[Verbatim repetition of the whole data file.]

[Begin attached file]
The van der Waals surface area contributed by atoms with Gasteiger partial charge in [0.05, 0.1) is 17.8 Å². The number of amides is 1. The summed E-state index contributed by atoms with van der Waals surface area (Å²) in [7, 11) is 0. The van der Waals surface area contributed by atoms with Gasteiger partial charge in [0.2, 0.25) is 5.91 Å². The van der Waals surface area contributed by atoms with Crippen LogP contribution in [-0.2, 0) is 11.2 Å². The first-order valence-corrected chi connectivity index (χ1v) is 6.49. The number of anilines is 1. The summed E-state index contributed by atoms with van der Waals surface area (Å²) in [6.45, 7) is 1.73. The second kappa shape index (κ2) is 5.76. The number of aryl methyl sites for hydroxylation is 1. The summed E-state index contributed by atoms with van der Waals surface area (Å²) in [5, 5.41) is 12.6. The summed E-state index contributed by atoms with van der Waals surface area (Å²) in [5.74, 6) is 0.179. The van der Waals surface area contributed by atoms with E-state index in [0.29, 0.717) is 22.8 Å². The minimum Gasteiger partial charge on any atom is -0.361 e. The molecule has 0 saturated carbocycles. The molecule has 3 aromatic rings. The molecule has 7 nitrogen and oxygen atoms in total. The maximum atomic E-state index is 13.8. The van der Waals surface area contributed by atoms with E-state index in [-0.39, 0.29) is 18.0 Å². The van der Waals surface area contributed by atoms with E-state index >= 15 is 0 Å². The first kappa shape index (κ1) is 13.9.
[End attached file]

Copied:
The van der Waals surface area contributed by atoms with Gasteiger partial charge in [0.05, 0.1) is 17.8 Å². The number of amides is 1. The summed E-state index contributed by atoms with van der Waals surface area (Å²) in [7, 11) is 0. The van der Waals surface area contributed by atoms with Gasteiger partial charge in [0.2, 0.25) is 5.91 Å². The van der Waals surface area contributed by atoms with Crippen LogP contribution in [-0.2, 0) is 11.2 Å². The first-order valence-corrected chi connectivity index (χ1v) is 6.49. The number of anilines is 1. The summed E-state index contributed by atoms with van der Waals surface area (Å²) in [6.45, 7) is 1.73. The second kappa shape index (κ2) is 5.76. The number of aryl methyl sites for hydroxylation is 1. The summed E-state index contributed by atoms with van der Waals surface area (Å²) in [5, 5.41) is 12.6. The summed E-state index contributed by atoms with van der Waals surface area (Å²) in [5.74, 6) is 0.179. The van der Waals surface area contributed by atoms with E-state index in [0.29, 0.717) is 22.8 Å². The minimum Gasteiger partial charge on any atom is -0.361 e. The molecule has 0 saturated carbocycles. The molecule has 3 aromatic rings. The molecule has 7 nitrogen and oxygen atoms in total. The maximum atomic E-state index is 13.8. The van der Waals surface area contributed by atoms with E-state index in [-0.39, 0.29) is 18.0 Å². The van der Waals surface area contributed by atoms with E-state index >= 15 is 0 Å². The first kappa shape index (κ1) is 13.9.